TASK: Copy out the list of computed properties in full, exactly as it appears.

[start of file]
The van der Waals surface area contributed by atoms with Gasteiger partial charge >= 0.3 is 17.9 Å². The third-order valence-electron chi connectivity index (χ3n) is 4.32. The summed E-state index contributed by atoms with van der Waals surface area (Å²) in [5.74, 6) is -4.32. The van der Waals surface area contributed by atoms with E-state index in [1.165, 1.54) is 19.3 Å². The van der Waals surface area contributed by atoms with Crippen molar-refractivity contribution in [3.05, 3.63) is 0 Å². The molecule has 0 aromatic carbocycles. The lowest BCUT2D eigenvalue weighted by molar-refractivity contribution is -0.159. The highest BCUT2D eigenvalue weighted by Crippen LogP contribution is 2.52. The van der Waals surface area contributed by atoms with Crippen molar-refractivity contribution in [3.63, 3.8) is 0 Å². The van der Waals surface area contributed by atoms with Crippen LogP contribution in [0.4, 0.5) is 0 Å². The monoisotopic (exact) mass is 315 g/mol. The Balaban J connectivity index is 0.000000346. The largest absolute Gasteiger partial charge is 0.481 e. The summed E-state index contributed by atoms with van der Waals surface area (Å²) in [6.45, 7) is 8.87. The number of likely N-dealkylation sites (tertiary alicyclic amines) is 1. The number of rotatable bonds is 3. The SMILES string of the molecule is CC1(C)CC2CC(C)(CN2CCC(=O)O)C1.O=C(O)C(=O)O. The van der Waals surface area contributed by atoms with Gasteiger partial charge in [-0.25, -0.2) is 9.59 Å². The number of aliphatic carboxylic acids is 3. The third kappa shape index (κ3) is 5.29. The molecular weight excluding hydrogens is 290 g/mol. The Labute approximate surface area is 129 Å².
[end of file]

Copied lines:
The van der Waals surface area contributed by atoms with Gasteiger partial charge >= 0.3 is 17.9 Å². The third-order valence-electron chi connectivity index (χ3n) is 4.32. The summed E-state index contributed by atoms with van der Waals surface area (Å²) in [5.74, 6) is -4.32. The van der Waals surface area contributed by atoms with E-state index in [1.165, 1.54) is 19.3 Å². The van der Waals surface area contributed by atoms with Crippen molar-refractivity contribution in [3.05, 3.63) is 0 Å². The molecule has 0 aromatic carbocycles. The lowest BCUT2D eigenvalue weighted by molar-refractivity contribution is -0.159. The highest BCUT2D eigenvalue weighted by Crippen LogP contribution is 2.52. The van der Waals surface area contributed by atoms with Crippen molar-refractivity contribution in [3.63, 3.8) is 0 Å². The van der Waals surface area contributed by atoms with Crippen LogP contribution in [0.4, 0.5) is 0 Å². The monoisotopic (exact) mass is 315 g/mol. The Balaban J connectivity index is 0.000000346. The largest absolute Gasteiger partial charge is 0.481 e. The summed E-state index contributed by atoms with van der Waals surface area (Å²) in [6.45, 7) is 8.87. The number of likely N-dealkylation sites (tertiary alicyclic amines) is 1. The number of rotatable bonds is 3. The SMILES string of the molecule is CC1(C)CC2CC(C)(CN2CCC(=O)O)C1.O=C(O)C(=O)O. The van der Waals surface area contributed by atoms with Gasteiger partial charge in [-0.25, -0.2) is 9.59 Å². The number of aliphatic carboxylic acids is 3. The third kappa shape index (κ3) is 5.29. The molecular weight excluding hydrogens is 290 g/mol. The Labute approximate surface area is 129 Å².